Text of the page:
er: Explanation of sketch. A. The columns of the enemy making the feint attack on the centre of the Confederate lines. B. B. The columns of the enemy, 35,000 strong, making the real attack on the left of the Confederate lines. 1. Manassas Junction, with Confederate troops holding the fortified camp. 2. The 15,000 Confederate troops who fought the battle and defeated the 35,000 Federals who attacked them. 3. The centre of the Confederate lines; a battery in position. 4. 4, 4,elf to fall soon after. But the Georgians suffered not their heroes to fall unavenged, for they piled the ground before them with the slain of the enemy. Bulletin of Johnston and Beauregard. Headquarters of the army of the Potomac, Manassas Junction, July 28, 1861. Soldiers of the Confederate States:-- One week ago a countless host of men, organized into an army, with all the appointments which modern art and practiced skill could devise, invaded the soil of Virginia. Their peopl
t of Rhode Island.--Providence Journal. What if the day be lost? All is not lost. It cannot be lost while we have confidence in the justice of our cause, and faith in Heaven. We seek not for the mere prestige of victory; we are warring not to decide the skill of rival generals, and the comparative prowess of Northern and Southern soldiery; we are seeking (with sword, it is true) to win back the blessings of peace in a Constitutional Union.--New Bedford Mercury. The disaster at Manassas Junction, while it will inspire the most profound regret and disappointment, will not cause the abatement of one jot of heart or hope as to the final result. If it shall put a stop to the idle gasconade and depreciation of the rebel power, in which we have all been too prone to indulge, we shall have bought the lesson dearly it is true, but it is worth learning at almost any price.--Salem Gazette. It is idle to seek to disguise that we have met with a great disaster, but one for which, unde
me its march at five o'clock to-morrow morning. Its destination is Germantown, a village one mile west of Fairfax Court House. Gen. Tyler's orders are to take such a position as to cut off all communication between Fairfax Court House and Manassas Junction. I am now permitted to state, what has been known to me for several days, namely, that General Tyler's First, and Colonel Hunter's Second, Colonel Heintzelman's Third, and Colonel Miles' Fifth division, representing a force of over fortyision; Colonels Heintzelman and Miles's divisions are a short distance south of the Court House. All four divisions will move on towards the Junction tomorrow. The skulking of the enemy greatly disappointed our men. If he stands at all, Manassas Junction will, doubtlessly, be the scene of a decisive battle. --N. Y. Herald, July 18. New York times narrative. Fairfax Court Chouse, Va., Wednesday night, July 17, 1861. The General decided not to move forward any further to-night,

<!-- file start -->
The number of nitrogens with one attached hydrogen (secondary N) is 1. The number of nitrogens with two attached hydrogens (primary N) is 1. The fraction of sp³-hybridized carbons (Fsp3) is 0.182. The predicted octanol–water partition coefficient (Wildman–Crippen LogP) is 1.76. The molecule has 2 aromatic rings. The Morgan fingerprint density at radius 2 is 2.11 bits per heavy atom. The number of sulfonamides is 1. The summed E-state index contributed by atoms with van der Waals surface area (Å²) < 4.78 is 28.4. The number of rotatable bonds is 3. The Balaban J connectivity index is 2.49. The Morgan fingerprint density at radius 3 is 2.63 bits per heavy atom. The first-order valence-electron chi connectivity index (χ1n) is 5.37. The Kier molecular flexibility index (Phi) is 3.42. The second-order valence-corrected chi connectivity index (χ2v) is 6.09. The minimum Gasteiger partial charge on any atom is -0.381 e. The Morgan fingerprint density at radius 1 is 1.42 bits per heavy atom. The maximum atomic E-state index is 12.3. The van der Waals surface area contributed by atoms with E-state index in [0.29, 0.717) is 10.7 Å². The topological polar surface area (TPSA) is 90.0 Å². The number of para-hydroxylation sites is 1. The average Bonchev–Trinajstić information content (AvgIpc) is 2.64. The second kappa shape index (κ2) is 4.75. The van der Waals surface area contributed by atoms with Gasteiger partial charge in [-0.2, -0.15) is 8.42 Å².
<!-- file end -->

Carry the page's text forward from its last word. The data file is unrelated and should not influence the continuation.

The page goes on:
and in hot pursuit of a flying foe. The column will move on as soon as the others come up, and probably encamp at Centreville to-night, within eight miles of Manassas Junction, at which point the rebels can be accommodated with a fight tomorrow, if they feel inclined. I came on with the centre column, under Col. Hunter--Gen. McD. To the south of us were Col. Miles with 5,700, and Col. Heintzelman with 10,000 men. We had thus a force of about 35,000 advancing from this point towards Manassas Junction. It is understood also that Gen. Patterson was to commence his advance towards Winchester yesterday, and to push Gen. Johnston, so as to prevent him from au are told here that the rebels intend to make a stand at Centreville, seven miles further on. This I do not believe. They have unquestionably fallen back to Manassas Junction, and whether they make fight there or not, I consider a little doubtful, though the chances are that they will. Gen. McDowell intends, I believe, to stop
n the official muster-roll of the Confederate army in Virginia a few weeks ago was 180,000, but it must be remembered that this formidable array embraces all those who have arrived from other Southern States, all the raw militia impressed into the service in Virginia, and thousands of men who are heartily disgusted with, or deadly hostile to, secession, and who will embrace the first opportunity that offers to escape from the secession ranks. It was supposed that at Manassas Gap and Manassas Junction about sixty thousand troops were stationed, at and near Norfolk about twenty thousand, in the vicinity of Richmond about seven thousand; that General Johnson had from fifteen to twenty thousand, exclusive of his recent reenforcement of five thousand; that in the neighborhood of Fairfax Court House there were at the time of his departure not more than from fifteen to twenty-five hundred. The remaining troops are scattered at different points throughout the State, embracing in part thos
an engagement was evidently in progress before the enemy's intrenchments at Bull Run, half way from that village to Manassas Junction. I learned that the enemy had evacuated his slight Centreville works as early as 1 A. M. this morning. They wer charge. It was then clear that in a short time he would probably be forced to fall back through the woods towards Manassas Junction. I may mention that, after every volley fired by the enemy while I was at Bull Run, his men uttered a shout that Just before his second battery opened fire, clouds of dust in his rear betokened that he was being reinforced from Manassas Junction. New York times narrative. Centreville, Va., Thursday evening, July 18, 1861. This has been an eventfulthe most of them as far back as Centreville, four miles from Bull Run, which is itself about the same distance from Manassas Junction. The attack will unquestionably be renewed in the morning, not only upon this masked battery, but upon the entire